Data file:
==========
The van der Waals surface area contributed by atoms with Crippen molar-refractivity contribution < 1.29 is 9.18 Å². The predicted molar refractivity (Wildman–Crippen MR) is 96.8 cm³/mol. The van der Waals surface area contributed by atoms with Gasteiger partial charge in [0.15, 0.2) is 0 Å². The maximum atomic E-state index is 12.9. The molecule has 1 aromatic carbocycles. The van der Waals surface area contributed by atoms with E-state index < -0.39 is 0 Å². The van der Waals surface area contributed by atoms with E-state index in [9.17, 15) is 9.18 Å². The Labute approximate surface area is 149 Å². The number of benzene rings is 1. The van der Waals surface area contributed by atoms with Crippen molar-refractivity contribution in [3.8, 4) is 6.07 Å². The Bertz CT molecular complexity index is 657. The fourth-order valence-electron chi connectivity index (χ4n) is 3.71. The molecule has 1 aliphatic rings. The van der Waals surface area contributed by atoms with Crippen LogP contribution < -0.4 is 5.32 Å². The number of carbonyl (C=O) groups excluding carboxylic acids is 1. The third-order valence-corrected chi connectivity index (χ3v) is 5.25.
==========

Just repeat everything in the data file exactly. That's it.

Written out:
The van der Waals surface area contributed by atoms with Crippen molar-refractivity contribution < 1.29 is 9.18 Å². The predicted molar refractivity (Wildman–Crippen MR) is 96.8 cm³/mol. The van der Waals surface area contributed by atoms with Gasteiger partial charge in [0.15, 0.2) is 0 Å². The maximum atomic E-state index is 12.9. The molecule has 1 aromatic carbocycles. The van der Waals surface area contributed by atoms with E-state index < -0.39 is 0 Å². The van der Waals surface area contributed by atoms with E-state index in [9.17, 15) is 9.18 Å². The Labute approximate surface area is 149 Å². The number of benzene rings is 1. The van der Waals surface area contributed by atoms with Crippen molar-refractivity contribution in [3.8, 4) is 6.07 Å². The Bertz CT molecular complexity index is 657. The fourth-order valence-electron chi connectivity index (χ4n) is 3.71. The molecule has 1 aliphatic rings. The van der Waals surface area contributed by atoms with Crippen LogP contribution < -0.4 is 5.32 Å². The number of carbonyl (C=O) groups excluding carboxylic acids is 1. The third-order valence-corrected chi connectivity index (χ3v) is 5.25.